Students Forced to Quad Area During Lunch


Atiyana Sowell

Students out in the quad during lunch.

WCHS students not in the immediate quad area during lunch are finding themselves forced out of their comfort spaces into an already packed quad.

With more than 1,900 students on campus, everyone is struggling to find space. This ends up with students finding solace in more deserted areas of campus – behind buildings, outside teacher classrooms, in the handball courts, anywhere where people are not – and school administration does not approve.

Campus security who steer students away from these areas are met with complaints, especially those concerned with the rise of COVID cases and lack of comfortable spaces to relax on campus.

Senior Victoria Galvez expressed her concern about the lack of shade in the heavily occupied quad. “I can’t really be in the heat for too long and I feel uncomfortable around large groups of people,” Galvez said. “Why would you want everyone in a small space with COVID-19 in the air? It’s honestly tiring.”

Junior Aidan Lopez echoed her sentiments. “We’ve been asked to move about five times, even when we were in direct line of sight with security, before everyone was kicked out of the area and asked to move towards the quad,” Lopez said. “It felt like we couldn’t sit anywhere.”

The ever looming threat of COVID-19 has had students worried for their safety. Principal Dr. D’Errico revealed that he would love for students to have access to all space on campus, but it’s not doable at the moment.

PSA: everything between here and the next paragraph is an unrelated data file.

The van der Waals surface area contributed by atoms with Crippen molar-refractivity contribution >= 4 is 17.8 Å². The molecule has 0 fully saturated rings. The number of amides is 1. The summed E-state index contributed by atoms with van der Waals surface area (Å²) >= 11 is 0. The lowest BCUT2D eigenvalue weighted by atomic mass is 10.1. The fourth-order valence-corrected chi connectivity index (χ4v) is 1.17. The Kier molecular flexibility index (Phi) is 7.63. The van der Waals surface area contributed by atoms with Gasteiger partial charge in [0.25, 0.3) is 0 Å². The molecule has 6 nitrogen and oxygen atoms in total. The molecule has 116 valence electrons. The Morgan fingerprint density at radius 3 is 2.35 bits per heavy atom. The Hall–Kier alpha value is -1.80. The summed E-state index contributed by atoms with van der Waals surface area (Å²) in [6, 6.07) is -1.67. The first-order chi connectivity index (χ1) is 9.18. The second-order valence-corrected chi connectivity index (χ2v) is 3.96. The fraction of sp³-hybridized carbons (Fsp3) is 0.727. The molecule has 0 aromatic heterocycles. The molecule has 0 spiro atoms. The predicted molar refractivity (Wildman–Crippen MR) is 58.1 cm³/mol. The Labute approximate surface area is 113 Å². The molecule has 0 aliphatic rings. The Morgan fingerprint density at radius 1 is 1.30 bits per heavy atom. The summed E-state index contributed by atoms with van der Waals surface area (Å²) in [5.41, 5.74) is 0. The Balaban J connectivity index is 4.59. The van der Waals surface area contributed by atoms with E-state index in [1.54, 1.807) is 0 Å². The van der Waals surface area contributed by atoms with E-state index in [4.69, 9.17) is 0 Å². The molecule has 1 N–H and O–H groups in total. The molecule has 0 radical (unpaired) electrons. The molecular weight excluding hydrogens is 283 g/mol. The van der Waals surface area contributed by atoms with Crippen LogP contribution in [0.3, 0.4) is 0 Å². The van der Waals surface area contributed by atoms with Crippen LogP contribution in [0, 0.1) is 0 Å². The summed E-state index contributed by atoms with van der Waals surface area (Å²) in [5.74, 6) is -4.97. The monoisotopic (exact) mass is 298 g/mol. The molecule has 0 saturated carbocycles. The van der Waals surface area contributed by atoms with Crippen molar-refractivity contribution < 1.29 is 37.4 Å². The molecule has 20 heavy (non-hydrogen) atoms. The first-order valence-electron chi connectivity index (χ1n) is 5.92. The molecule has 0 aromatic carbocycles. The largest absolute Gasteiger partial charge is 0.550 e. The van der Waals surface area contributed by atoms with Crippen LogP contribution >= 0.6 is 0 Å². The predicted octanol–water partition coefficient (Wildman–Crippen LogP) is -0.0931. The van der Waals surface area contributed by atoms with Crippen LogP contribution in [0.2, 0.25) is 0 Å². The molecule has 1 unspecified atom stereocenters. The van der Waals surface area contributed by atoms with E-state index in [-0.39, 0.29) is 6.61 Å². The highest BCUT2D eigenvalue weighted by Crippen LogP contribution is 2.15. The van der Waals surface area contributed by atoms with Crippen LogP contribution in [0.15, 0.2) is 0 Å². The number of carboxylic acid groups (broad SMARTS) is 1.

“Supervision is the key reason everyone is asked to move as kids’ safety is our number one concern,” said D’Errico. “We only have six security guards on our campus at most. In order for them to patrol it and make sure that every kid is safe and accounted for, that’s why we ask for those outside areas to stay off limits.”

“We’re continuing to look for spaces we can see from afar at our vantage points,” D’Errico continued. “For example, the area we’re now calling the plaza that’s between the T-building and the quad, we’ve moved our patrols over there so more students can spread out and be over there during breaks.”

In regards to students’ health concerns, Dr. D’Errico continues to base current guidelines on Los Angeles County Department of Public Health. “The county’s guidelines are stricter than the state’s, so if L.A. County deems it safe to be outside without a mask on, we’re trusting their science and decisions.”

With that, off limit areas during lunch are spaces behind classrooms of all buildings where security cannot spot students. Still, students can rest easier knowing that their safety is the school’s top priority and there is a chance for more favorable decisions to be made in the future.